Wondering how to bake macarons that are smooth and round? Tired of baking bumpy, irregular, lopsided macarons? Here are some tips, video and recommended tools for baking smooth and round macarons shells.
Fixing Bumpy, Irregular, Lopsided Macarons
Bumpy, irregular shaped and lopsided macarons can be fixed with a little bit of practice and using the right tools. There are several steps during the macaron making process which can affect how round and smooth your macarons are:
Sifting/grinding of almond flour:
This stage affects the bumpiness of the macaron shells. If the almond flour is not fine enough or clumpy, it will leave the top of the macaron shells bumpy and rough. The almond flour should ideally be fine, not too oily and sifted at least once.
This stage affects the roundness of the macaron shells as a soft meringue won't be able to hold a nice round shape when piped.
This stage affects the bumpiness and roundness of the macaron. If the almond flour/sugar mixture hasn't been fully incorporated into the meringue, this can make the shells look bumpy and also harder to pipe into nice round shapes as it won't pipe out as one cohesive batter.
Piping/proper tool usage:
This stage affects the roundness of the macaron. After the almond flour is prepared properly and fully incorporated into the meringue, using the right piping technique and tools will help achieve a rounder macaron shell. There are several tools I include below which will help.
This last stage affects the smoothness of the macaron. At this stage, we need to make sure all the excess bubbles that may still be trapped in the shells are released.
To achieve ideal conditions for baking round and smooth macaron shells, please follow the guide below:
Bonus Tip for Macaron Colors that Fades After Baking
These festive red shells were made by adding a generous amount of Americolor's "Super Red". About 4-5 drops will do the trick. I find Americolor's gel colouring to be very stable when baked and I don't lose too much of the colour in the baking process. When I first started baking macarons, I often heard that you need to add a LOT more colour than you actually need because the colour will fade after baking. After baking many a batches with Americolor, I haven't found any problems with my shells losing its colour after baking.
One of the interesting tidbits that arose in the discussion some of my IG baking friends had on one of my posts was that certain gel colour brands just don't work as well. Another issue I can think of is that when shells get over-baked, they also tend to "lose" it's colour because it has started to brown. So watch out for those two issues. One, you'll need to get yourself some quality gel colours and two, you'll need to know how to use your oven properly to bake macarons. Click the link to read that post.
I hope this post on how to bake smooth and round macaron shells have helped you. If you have any further questions, please leave them below.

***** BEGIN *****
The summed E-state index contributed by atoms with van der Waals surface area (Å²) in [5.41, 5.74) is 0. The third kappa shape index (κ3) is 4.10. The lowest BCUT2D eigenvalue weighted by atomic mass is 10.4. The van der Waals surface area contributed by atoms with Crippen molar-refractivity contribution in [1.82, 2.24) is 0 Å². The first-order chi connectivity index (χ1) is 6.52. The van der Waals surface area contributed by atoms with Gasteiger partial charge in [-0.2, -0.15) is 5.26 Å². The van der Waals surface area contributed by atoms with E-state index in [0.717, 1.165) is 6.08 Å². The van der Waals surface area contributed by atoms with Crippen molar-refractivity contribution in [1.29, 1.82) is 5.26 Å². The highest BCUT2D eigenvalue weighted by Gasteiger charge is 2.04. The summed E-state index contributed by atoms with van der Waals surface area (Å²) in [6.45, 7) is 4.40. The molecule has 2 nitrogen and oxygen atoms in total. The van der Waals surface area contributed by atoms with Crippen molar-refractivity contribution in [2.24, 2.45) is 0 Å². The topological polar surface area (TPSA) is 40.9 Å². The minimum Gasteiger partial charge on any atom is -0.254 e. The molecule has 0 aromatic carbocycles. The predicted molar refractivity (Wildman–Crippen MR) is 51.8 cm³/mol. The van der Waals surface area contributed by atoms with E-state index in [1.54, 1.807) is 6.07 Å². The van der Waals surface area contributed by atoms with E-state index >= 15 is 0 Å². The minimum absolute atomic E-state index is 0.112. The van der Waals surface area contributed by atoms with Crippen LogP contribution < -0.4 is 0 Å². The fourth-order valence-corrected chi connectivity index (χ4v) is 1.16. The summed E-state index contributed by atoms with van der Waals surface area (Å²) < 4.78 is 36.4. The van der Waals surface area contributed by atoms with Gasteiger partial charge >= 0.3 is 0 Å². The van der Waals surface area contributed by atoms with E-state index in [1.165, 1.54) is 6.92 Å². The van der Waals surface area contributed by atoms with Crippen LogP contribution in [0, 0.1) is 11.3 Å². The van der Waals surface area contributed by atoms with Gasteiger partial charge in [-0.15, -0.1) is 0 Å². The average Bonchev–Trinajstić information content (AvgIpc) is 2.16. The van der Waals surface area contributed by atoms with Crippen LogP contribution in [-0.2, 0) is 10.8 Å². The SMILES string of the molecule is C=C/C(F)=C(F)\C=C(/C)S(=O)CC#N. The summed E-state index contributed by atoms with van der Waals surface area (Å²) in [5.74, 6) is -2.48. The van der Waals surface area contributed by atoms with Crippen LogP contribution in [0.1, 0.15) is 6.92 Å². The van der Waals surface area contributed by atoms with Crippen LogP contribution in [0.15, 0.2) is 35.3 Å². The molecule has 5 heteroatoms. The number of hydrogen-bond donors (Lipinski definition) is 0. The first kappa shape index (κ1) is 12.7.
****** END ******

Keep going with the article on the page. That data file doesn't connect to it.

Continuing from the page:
Note: This post was originally published on December 6th, 2015
- If making own almond flour, use blanched (skinless) almonds to make it.
- Always grind almonds together with the powdered sugar to prevent it from become too buttery or gummy. Here's how to grind your own almond flour.
- Don't forget to grind store-bought almond flour too! This will remove clumps and further refine it. As stated before, do not grind almond flour by itself, grind it with some of the powdered sugar from the recipe.
- Always sift the almond/powdered mixture to aerate it and isolate large pieces. This basic strainer type works efficiently without clogging.
- Discard what can't be sifted.
- Make sure the meringue is stiff enough. If the batter is weak and too soft, it doesn't hold a nice round shape when piped.
- Use proper macaronage techniques to fully incorporate the almond/sugar mixture into the meringue. Here's more on How to Macaronage.
- Transfer batter to a good quality piping bag. It will provide more control and stop the batter from flowing out in an uneven fashion. (Ziplock bags are too flimsy and don't provide good control while piping.)
- Pipe shells onto a silicone mat for rounder shells.
- If using parchment paper, use good quality ones. If it comes in a roll, flatten it out ahead of time but placing heavy objects on top of it. Secure the paper onto the pan with magnets or some wet batter.
- Pipe batter evenly from the top down starting in the center, not on an angle.
- Pipe with an injection syringe for more control. See it being used in the video below and buy it here.
- Rap the tray hard against the counter to pop any trapped air bubbles.
- To prevent nipples/points on the batter, proper macaronage is key. If the points remain even after rapping the tray on the counter, it can be smoothed out with a wet finger but know that next time, more folding is needed.
- Use a toothpick to pop any leftover air pockets.
- Let the shells dry until they have developed a "skin". This will prevent them from cracking in the oven.
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